It is the kind of story to inspire local conspiracy theories. For 15 years, the idea of building an arena in Bristol has focused on a site in the south of the city, particularly around Temple Meads. But then, all of a sudden, an alternative proposal emerged, suggesting Filton in north Bristol as the more suitable site.
There are quite a lot of angry people hotly debating the matter now, while Bristol mayor Marvin Rees remains adamant that he will not make a final decision until the results of an ongoing assessment have been published.
The arena project has been subject to constant delay, as the debate about its viability and funding has dragged on. The original location proposed for the venue was at Temple Quay, near Bristol Temple Meads station. Bristol City Council spent £13m clearing the site – but some Bristolians considered it little more than a vanity project launched by the previous mayor, George Ferguson.
In the face of constant central government cuts, mayor Marvin Rees launched a value-for-money assessment in Spring 2017. In November, he expanded the assessment to consider locations other than Temple Meads. And in January, Malaysian property company YTL put forward its own proposal to build the Arena inside the Brabazon Hangar on Filton Airfield in north Bristol.
Now there is a hot debate going on around which of the two sites is the most suitable. A campaign launched by the council’s Green Group, and a petition with over 5,000 signatures, forced a council debate on the issue.
But the final decision will be made by the mayor – and he has made it clear that he will not do so until he sees the results of the assessment.
The arguments in favour of Temple Meads are indeed persuasive. It has a central location, and is close to several of the city’s most deprived areas, south of the river where residents are in urgent need of job opportunities. The site’s transport links are already good; but they’re likely to grow in importance once electrification of the Great Western Main Line (GWML) is complete, and as the Bristol MetroBus bus rapid transit (BRT) scheme expands. An arena constructed at Temple Meads would also support the development of the Temple Quarter Enterprise Zone – and since it would be owned by Bristol City Council, revenue could help to support vital public services.
In favour of the Filton proposal, YTL development director Colin Skellett argues there is more space at the north Bristol site: it could support 4,000 more seats than the Temple Meads site and 1,000 more than the new arena in Cardiff.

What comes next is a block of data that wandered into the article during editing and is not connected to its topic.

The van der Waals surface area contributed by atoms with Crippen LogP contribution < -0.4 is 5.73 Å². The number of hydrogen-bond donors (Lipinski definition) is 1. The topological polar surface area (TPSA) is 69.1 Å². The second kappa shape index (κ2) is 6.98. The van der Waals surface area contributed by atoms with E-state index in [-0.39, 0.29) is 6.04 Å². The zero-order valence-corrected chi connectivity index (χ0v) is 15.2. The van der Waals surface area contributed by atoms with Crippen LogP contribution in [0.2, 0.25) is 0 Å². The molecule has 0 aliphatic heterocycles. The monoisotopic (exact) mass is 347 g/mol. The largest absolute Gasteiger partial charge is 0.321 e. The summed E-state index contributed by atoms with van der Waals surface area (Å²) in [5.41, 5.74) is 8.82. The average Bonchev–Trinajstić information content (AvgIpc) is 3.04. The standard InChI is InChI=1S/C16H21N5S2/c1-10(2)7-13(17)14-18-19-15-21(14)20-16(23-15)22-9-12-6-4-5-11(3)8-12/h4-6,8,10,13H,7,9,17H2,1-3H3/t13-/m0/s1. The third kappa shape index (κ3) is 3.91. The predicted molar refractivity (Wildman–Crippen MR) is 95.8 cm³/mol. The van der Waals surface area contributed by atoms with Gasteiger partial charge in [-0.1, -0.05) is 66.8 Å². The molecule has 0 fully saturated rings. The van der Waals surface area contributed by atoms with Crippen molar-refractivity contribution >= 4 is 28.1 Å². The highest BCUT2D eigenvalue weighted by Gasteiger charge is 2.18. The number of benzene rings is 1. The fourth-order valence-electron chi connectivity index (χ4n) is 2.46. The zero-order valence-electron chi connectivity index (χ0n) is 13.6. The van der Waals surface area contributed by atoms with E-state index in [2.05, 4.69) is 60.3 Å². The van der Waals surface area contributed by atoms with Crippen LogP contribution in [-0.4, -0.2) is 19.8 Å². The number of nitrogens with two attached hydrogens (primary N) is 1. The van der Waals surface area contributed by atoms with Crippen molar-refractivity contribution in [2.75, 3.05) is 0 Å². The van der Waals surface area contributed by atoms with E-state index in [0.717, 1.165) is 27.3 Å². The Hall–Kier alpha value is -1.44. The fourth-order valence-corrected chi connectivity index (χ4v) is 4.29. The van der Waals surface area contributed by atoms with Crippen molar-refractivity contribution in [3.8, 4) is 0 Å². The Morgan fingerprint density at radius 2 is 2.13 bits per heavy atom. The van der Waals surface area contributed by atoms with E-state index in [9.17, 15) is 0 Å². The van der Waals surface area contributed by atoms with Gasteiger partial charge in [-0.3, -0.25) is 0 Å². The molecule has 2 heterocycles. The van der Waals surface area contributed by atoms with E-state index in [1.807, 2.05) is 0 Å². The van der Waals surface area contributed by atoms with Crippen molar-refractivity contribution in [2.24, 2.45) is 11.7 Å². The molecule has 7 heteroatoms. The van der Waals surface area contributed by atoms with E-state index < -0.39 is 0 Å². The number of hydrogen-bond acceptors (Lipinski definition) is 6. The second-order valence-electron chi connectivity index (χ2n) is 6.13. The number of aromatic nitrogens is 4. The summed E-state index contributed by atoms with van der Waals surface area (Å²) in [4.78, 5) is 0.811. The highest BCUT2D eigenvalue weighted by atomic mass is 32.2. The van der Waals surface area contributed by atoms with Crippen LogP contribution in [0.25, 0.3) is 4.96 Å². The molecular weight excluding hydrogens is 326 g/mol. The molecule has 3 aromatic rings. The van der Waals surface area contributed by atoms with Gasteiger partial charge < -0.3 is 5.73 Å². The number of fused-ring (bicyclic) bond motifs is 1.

But the Brabazon Hangar site is owned by a private company, meaning there would be less revenue available for public services in the city. There are also concerns about the economic impact an arena at Filton would have on the city centre. Thangam Debbonaire, Labour MP for Bristol West, argues for instance that a Filton Arena could create a new town centre in South Gloucestershire which would strangle the plan to redevelop Broadmead shopping centre.
This argument builds on existing fears regarding the possible negative impact that an expansion of Cribbs Causeway would have on city centre businesses, something that an Arena in Filton could exacerbate. Critics also argue that the Filton site is too dependent on car transport, and would encourage congestion and increase air pollution at a time when Bristol is attempting to become more environmentally conscious.
Filton is already one of the wealthiest areas of the city, and benefits widely from higher than average economic opportunities. Conversely, the greatest levels of deprivation in the city are to be found in Whitchurch, Hartcliffe, Filwood and Lawrence Hill – all of them in south Bristol. These areas could all benefit from an arena at Temple Meads, according to Bristol South MP Karin Smyth. Furthermore, Temple Meads is already within easy reach of accommodation, food outlets and other attractions that the Brabazon site does not have.
Marvin Rees has made clear he is not going to be rushed on this one. He believes that the first question that has to be asked is whether Bristol can afford to build the arena at all: only then can the city turn to its probable location.
“This debate is happening without key facts,” Rees told Bristol 24/7, “and without a full understanding of the current situation.” He claimed in an interview last week that work will start on the arena, soon – but has yet to reveal where it will be. The rest of us await his decision, with no small amount of nervousness.This article is from the CityMetric archive: some formatting and images may not be present.